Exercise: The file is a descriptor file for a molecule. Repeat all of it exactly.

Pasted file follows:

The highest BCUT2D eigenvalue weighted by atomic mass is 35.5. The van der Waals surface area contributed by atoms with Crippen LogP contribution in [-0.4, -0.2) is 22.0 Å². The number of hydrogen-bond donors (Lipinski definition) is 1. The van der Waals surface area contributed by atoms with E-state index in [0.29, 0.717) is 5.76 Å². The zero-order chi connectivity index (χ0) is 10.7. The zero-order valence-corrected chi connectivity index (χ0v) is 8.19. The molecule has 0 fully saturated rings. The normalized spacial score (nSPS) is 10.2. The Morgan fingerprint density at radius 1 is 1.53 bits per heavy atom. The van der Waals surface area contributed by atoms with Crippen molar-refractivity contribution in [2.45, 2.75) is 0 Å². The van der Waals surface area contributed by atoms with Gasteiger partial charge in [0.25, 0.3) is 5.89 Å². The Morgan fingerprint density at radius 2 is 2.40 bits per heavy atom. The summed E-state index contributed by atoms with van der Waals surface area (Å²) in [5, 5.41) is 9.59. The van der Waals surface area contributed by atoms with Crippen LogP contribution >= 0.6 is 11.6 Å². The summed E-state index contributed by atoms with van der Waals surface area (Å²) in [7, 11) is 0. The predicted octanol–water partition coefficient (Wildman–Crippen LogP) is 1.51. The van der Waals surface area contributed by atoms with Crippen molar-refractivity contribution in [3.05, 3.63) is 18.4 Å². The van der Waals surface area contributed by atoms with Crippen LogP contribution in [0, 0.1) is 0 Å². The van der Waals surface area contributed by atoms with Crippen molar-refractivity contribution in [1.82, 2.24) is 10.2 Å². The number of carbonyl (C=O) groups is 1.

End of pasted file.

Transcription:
The highest BCUT2D eigenvalue weighted by atomic mass is 35.5. The van der Waals surface area contributed by atoms with Crippen LogP contribution in [-0.4, -0.2) is 22.0 Å². The number of hydrogen-bond donors (Lipinski definition) is 1. The van der Waals surface area contributed by atoms with E-state index in [0.29, 0.717) is 5.76 Å². The zero-order chi connectivity index (χ0) is 10.7. The zero-order valence-corrected chi connectivity index (χ0v) is 8.19. The molecule has 0 fully saturated rings. The normalized spacial score (nSPS) is 10.2. The Morgan fingerprint density at radius 1 is 1.53 bits per heavy atom. The van der Waals surface area contributed by atoms with Crippen molar-refractivity contribution in [2.45, 2.75) is 0 Å². The van der Waals surface area contributed by atoms with Gasteiger partial charge in [0.25, 0.3) is 5.89 Å². The Morgan fingerprint density at radius 2 is 2.40 bits per heavy atom. The summed E-state index contributed by atoms with van der Waals surface area (Å²) in [5, 5.41) is 9.59. The van der Waals surface area contributed by atoms with Crippen LogP contribution >= 0.6 is 11.6 Å². The summed E-state index contributed by atoms with van der Waals surface area (Å²) in [7, 11) is 0. The predicted octanol–water partition coefficient (Wildman–Crippen LogP) is 1.51. The van der Waals surface area contributed by atoms with Crippen molar-refractivity contribution in [3.05, 3.63) is 18.4 Å². The van der Waals surface area contributed by atoms with Crippen LogP contribution in [0, 0.1) is 0 Å². The van der Waals surface area contributed by atoms with Crippen molar-refractivity contribution in [1.82, 2.24) is 10.2 Å². The number of carbonyl (C=O) groups is 1.